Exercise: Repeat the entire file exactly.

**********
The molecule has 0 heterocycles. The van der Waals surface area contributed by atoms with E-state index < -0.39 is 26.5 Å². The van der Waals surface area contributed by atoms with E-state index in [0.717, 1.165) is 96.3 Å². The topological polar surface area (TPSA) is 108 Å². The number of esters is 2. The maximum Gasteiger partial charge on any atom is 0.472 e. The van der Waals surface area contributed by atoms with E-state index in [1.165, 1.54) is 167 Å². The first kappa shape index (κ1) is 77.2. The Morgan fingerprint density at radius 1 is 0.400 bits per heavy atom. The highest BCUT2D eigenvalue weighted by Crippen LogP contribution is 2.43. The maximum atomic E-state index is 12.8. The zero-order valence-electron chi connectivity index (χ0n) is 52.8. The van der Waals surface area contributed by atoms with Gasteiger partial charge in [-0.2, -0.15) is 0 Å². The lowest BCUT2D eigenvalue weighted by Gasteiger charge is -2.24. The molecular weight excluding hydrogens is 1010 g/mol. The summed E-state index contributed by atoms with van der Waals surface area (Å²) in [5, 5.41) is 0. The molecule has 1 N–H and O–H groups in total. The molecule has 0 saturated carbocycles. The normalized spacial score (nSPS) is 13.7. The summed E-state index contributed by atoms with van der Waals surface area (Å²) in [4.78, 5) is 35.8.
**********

The molecule has 0 heterocycles. The van der Waals surface area contributed by atoms with E-state index < -0.39 is 26.5 Å². The van der Waals surface area contributed by atoms with E-state index in [0.717, 1.165) is 96.3 Å². The topological polar surface area (TPSA) is 108 Å². The number of esters is 2. The maximum Gasteiger partial charge on any atom is 0.472 e. The van der Waals surface area contributed by atoms with E-state index in [1.165, 1.54) is 167 Å². The first kappa shape index (κ1) is 77.2. The Morgan fingerprint density at radius 1 is 0.400 bits per heavy atom. The highest BCUT2D eigenvalue weighted by Crippen LogP contribution is 2.43. The maximum atomic E-state index is 12.8. The zero-order valence-electron chi connectivity index (χ0n) is 52.8. The van der Waals surface area contributed by atoms with Gasteiger partial charge in [-0.2, -0.15) is 0 Å². The lowest BCUT2D eigenvalue weighted by Gasteiger charge is -2.24. The molecular weight excluding hydrogens is 1010 g/mol. The summed E-state index contributed by atoms with van der Waals surface area (Å²) in [5, 5.41) is 0. The molecule has 1 N–H and O–H groups in total. The molecule has 0 saturated carbocycles. The normalized spacial score (nSPS) is 13.7. The summed E-state index contributed by atoms with van der Waals surface area (Å²) in [4.78, 5) is 35.8.